Over at the pharmacy, Annette, whose nose has miraculously made a sudden and complete recovery, is arguing with Janice because she is under the impression she is at an all-you-can-eat drug buffet where she should be able to get anything she wants without a prescription. Janice sends her packing, drugless and in a huff, and then Máire presents Janice with her address book, which has everyone’s various aliases and code names and will therefore be very useful when Áine comes in trying to buy opium under the name Madonna Ciccone. Poor Janice seems confused by everything that’s happening to her, as if she’s just realized she’s moved to Twin Peaks.

Tadhg gives Mo her wage packet and tells her she can have a few days off next week, and on her way out Colm stops her to flirt or harass or molest her. You never know with him. She tells him she’s going home to spend the evening alone in her pajamas, and he tells her she shouldn’t have to change her life because of scumbags like Anto. What about scumbags like Colm? She leaves, and Tadhg heckles Colm across the bar for a while about how he ran off Anto so he can have Mo all to himself. What we really need to spice up this mess is for Bobbi-Lee to get in the middle of it.

O’Shea once again criticizes Niamh’s study habits for a while and then goes out to pick up a takeaway, which gives Niamh the opportunity to get on the phone and place an order for tomorrow’s exam. It seems there’s been a price increase to €50, presumably due to EU surcharges, and Niamh is not happy about it, but she agrees to pay because of course there is no way to do well on an exam other than to buy a copy in advance and memorize it.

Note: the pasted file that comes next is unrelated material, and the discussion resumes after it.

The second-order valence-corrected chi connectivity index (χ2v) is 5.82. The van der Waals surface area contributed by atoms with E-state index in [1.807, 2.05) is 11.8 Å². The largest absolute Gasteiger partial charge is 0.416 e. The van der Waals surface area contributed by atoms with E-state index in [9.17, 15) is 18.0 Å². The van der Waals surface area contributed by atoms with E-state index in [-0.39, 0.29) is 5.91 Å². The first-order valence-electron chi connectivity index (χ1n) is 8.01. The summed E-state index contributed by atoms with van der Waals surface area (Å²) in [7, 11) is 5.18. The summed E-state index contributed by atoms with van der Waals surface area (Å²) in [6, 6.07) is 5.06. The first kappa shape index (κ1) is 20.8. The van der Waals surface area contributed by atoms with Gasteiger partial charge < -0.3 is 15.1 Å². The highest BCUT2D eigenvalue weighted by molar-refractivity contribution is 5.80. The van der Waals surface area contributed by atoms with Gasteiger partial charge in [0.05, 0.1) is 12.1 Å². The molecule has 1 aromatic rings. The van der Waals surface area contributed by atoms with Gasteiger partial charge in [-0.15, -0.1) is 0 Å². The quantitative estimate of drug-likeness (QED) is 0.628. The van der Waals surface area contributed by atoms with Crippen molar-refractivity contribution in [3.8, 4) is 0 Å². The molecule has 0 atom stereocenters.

Over at Gaudi, Fia is giving Adam diarrhea-face by continuing to carry on about how they need to get their own flat ASAP because Máire is a pain in the ass. Of course Adam would usually agree about what a wagon Máire is, but because he is, shall we say, questioning his life choices right now, he instead argues that she isn’t so bad, and she cooks and cleans for them, and doesn’t ask questions about all the men’s fitness and muscle magazines he subscribes to. Right on cue, Pádraig appears and excitedly shows Fia a picture of the guy he’s got a date with tonight, which is exciting in that we have been wanting him to get some action for a while, but we worry that he’s going out on this date merely as a plot device to advance Adam’s storyline. Anyway, Fia coos that he’s gorgeous, and shows the pic to Adam, who of course says he wouldn’t know, because, as Fia points out, straight (and “straight”) guys are ridiculous with their whole “I have no way of knowing whether George Clooney is handsome because I am super straight!” routine. There’s a bit more discussion of Pádraig and his extreme gayness, during which Adam squirms uncomfortably, and then when Pádraig wanders away, Adam decides that maybe he and Fia should start looking for a flat after all, but that it has to be in an area with a lot of hot women with big jugs, because that’s totes what he’s into. This Adam storyline really is becoming delightful.

Janice, as she closes up the pharmacy for the day, thanks Máire for her help, because she has apparently been hanging around all day translating people’s names and telling Janice all about their hemorrhoid histories and so on. Janice asks if she’d be willing to come work there a couple of days a week, which makes Máire very happy indeed, because she gets bored at home with no one’s lives to meddle in except Fia and Liam Óg. Well, give it a few days and she will develop some new opinions about Adam. Anyway, Janice and Máire say their goodbyes and go their separate ways, and then we see that the mysterious man in black has returned, staring at the pharmacy in a suspicious and criminal, or at least criminal-adjacent, manner. Welcome to the neighborhood, Janice!